During the 2013 NVIDIA GPU Technology conference, the Swiss National Supercomputing Center (CSCS) revealed that its Cray XC30 “Piz Daint” supercomputer was on track to becoming Europe’s fastest GPU-accelerated number-cruncher, and the first Cray machine to be equipped with Intel Xeon processors and NVIDA GPUs. Now, one year later, the revved-up Piz Daint is officially cleared for research.
On March 21, Fritz Schiesser, the president of the ETH Board, Ralph Eichler, the president of ETH Zurich, and luminaries from research, politics and industry gathered together in Lugano to inaugurate the upgraded Piz Daint – the flagship Swiss supercomputer that is the fastest in Europe.
Prof. Dr. Ralph Eichler, Prof. Dr. Thomas Schulthess and Dr. Fritz Schiesser
Named for one of the highest mountains in the Swiss Alps, Piz Daint was built by the Swiss National Supercomputing Center (CSCS) to provide scientists with extreme-scale computing resources for a wide variety of disciplines, including climate science, geoscience, chemistry, physics, biology, and materials research. The center has particularly emphasized the expected benefit for its weather and climate modeling work.
According to Thomas Schulthess, director of CSCS, the new and improved Piz Daint enables a weather prediction application to run three times faster with seven times less energy compared to its predecessor, the CPU-only “Monte Rosa.” The hybrid Piz Daint is also expected to improve energy-efficiency by a factor of three compared to GPU-less version.
Piz Daint was built and configured in the fall of 2013 in time for the latest TOP500 and the Green 500 lists that were published in November 2013. Within the coveted top 10 zone of each of these lists, Piz Daint is only machine that appears on both – where it is the sixth most powerful and the fourth most energy-efficient, respectively. In addition to nabbing this double honor, Piz Daint is also one of only two petafloppers to crack the top 10 on the Green 500.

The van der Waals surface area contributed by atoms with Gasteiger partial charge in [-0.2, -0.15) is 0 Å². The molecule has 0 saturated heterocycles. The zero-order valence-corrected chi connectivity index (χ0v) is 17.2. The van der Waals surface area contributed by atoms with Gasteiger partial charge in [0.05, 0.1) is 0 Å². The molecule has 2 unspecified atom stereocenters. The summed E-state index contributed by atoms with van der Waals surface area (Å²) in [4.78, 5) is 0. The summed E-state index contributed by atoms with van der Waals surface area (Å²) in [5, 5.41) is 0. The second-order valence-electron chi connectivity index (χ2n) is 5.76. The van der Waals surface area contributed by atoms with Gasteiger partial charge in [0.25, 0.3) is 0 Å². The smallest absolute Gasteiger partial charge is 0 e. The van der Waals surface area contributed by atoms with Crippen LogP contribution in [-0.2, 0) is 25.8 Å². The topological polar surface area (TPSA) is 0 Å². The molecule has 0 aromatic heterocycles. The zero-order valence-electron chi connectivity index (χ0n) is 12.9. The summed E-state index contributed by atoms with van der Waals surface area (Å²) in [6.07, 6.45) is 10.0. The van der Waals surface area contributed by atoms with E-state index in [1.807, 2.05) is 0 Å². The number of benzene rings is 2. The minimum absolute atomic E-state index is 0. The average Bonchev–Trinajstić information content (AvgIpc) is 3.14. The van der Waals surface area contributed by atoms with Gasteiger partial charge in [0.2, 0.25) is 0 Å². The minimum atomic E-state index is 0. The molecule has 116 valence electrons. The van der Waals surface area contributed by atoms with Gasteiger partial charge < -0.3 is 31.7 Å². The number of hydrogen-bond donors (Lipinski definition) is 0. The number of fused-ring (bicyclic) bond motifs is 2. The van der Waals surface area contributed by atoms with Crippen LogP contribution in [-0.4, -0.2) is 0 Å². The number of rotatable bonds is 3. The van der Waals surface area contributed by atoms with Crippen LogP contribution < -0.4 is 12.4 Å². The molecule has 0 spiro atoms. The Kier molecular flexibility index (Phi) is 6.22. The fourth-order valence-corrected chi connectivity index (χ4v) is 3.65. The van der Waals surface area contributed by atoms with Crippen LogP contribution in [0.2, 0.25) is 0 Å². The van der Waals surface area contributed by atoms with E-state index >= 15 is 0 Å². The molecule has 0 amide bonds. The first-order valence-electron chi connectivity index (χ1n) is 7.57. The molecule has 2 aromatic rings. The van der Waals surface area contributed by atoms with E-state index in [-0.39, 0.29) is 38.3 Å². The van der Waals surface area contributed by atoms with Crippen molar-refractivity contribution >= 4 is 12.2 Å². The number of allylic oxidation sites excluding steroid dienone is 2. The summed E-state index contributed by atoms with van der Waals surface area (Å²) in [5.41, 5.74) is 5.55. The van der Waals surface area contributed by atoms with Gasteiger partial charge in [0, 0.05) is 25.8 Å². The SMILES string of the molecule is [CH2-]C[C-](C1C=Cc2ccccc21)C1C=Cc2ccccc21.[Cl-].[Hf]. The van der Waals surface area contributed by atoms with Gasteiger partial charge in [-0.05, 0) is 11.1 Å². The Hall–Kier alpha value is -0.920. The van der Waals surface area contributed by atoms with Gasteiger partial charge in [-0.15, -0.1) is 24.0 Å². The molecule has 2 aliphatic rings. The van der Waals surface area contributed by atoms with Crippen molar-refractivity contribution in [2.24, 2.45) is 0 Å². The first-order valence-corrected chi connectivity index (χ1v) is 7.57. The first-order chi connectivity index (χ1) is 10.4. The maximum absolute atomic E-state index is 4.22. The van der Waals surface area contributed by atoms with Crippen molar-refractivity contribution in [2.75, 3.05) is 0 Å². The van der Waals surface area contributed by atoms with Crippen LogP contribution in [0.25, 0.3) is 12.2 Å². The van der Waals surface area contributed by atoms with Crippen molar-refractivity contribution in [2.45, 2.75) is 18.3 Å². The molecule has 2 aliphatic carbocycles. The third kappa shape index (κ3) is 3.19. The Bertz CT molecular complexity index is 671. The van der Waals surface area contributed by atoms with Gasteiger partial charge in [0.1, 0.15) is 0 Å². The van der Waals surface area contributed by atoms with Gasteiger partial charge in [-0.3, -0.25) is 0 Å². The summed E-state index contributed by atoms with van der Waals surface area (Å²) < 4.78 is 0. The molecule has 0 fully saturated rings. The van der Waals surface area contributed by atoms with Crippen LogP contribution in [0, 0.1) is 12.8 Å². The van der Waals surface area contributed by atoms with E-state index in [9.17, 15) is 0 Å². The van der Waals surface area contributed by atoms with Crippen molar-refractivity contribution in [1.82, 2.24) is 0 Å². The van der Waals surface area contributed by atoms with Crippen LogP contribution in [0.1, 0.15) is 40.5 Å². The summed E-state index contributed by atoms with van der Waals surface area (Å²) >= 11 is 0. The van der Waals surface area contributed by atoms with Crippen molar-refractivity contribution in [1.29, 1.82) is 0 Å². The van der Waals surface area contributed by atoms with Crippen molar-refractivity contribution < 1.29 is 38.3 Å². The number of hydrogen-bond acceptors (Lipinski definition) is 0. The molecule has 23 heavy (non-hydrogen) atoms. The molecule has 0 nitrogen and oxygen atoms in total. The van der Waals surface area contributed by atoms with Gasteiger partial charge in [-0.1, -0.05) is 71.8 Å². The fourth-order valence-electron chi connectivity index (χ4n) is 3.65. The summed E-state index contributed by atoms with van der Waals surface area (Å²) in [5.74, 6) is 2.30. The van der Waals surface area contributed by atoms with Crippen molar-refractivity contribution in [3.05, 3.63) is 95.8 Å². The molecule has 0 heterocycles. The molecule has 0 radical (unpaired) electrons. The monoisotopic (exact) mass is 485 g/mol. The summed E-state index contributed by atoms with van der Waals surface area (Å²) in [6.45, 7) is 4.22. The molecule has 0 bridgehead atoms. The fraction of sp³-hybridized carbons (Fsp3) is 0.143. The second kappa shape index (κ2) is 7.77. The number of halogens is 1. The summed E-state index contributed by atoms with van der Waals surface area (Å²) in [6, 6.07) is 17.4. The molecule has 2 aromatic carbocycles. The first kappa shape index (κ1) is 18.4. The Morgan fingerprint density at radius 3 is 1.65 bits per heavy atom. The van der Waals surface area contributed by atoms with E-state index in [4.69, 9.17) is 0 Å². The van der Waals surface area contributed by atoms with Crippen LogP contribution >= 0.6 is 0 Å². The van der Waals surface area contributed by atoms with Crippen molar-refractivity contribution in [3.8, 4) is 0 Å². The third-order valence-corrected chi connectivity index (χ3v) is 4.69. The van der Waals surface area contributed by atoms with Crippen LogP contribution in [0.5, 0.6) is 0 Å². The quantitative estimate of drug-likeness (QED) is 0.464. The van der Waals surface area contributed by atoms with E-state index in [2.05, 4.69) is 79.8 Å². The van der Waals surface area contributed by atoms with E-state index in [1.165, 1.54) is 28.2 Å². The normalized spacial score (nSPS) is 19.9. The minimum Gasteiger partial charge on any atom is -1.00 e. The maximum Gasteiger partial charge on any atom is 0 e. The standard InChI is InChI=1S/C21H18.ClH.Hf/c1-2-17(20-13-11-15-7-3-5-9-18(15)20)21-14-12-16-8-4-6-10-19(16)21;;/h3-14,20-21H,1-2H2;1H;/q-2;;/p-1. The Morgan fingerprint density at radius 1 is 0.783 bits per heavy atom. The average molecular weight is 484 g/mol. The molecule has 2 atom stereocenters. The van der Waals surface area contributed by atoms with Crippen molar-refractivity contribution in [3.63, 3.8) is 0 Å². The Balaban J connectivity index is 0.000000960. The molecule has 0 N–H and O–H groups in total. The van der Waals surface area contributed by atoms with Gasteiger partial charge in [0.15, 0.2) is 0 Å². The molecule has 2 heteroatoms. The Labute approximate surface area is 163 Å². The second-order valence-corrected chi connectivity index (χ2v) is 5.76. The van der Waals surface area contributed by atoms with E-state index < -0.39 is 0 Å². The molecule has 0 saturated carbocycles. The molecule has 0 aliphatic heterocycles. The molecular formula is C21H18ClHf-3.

With the upgrade, Piz Daint ballooned from twelve computer cabinets to twenty-eight, stuffed with a mix of Intel Xeon E5 processors and NVIDIA Tesla K20X GPUs. The number of compute nodes increased from 2,256 to 5,272 tightly bound by Cray’s Aries interconnect. The system touts 6.2 petaflops of performance as measured by the LINPACK Benchmark and reaches a theoretical peak performance of 7.8 petaflops.
In terms of energy efficiency, Piz Daint with 3.2 gigaflops per watt was the first petascale-class system to break the 3 gigaflop per watt barrier. The combination of GPUs and CPUs helped make Piz Daint the most energy-efficient supercomputer in the petaflop club.
To secure approval from manufacturer Cray, the renovated Piz Daint has been put through its paces.
“Thanks to the close and dedicated collaboration between hardware producers, researchers and CSCS staff, we have succeeded in opening ‘Piz Daint’ up for research in record time after the upgrade,” says Schulthess in a statement.
Scientists from all disciplines can apply for computer time on Piz Daint every six months through the regular CSCS user program. For larger projects, CHRONOS puts out an annual call for proposals. Computer time is allocated by an independent committee of specialists.
Schulthess highlighted the fact that natural sciences cannot be satisfied solely with more powerful supercomputers; investments also need to be made to advance computing algorithms and software. For this reason, the platform for High-Performance and High-Productivity Computing (HP2C) was launched. Under this program, application developers have spent the last four years collaborating with applied mathematicians and computer scientists to create more efficient simulation systems.
Piz Daint is the result of this collaboration. “For the first time at CSCS, a new supercomputing system has been co-designed along with key scientific application codes,” Schulthess states. “Building the hybrid ‘Piz Daint’ supercomputer in such a short time was only possible thanks to an excellent collaboration with Cray, NVIDIA, and application scientists at Swiss universities.”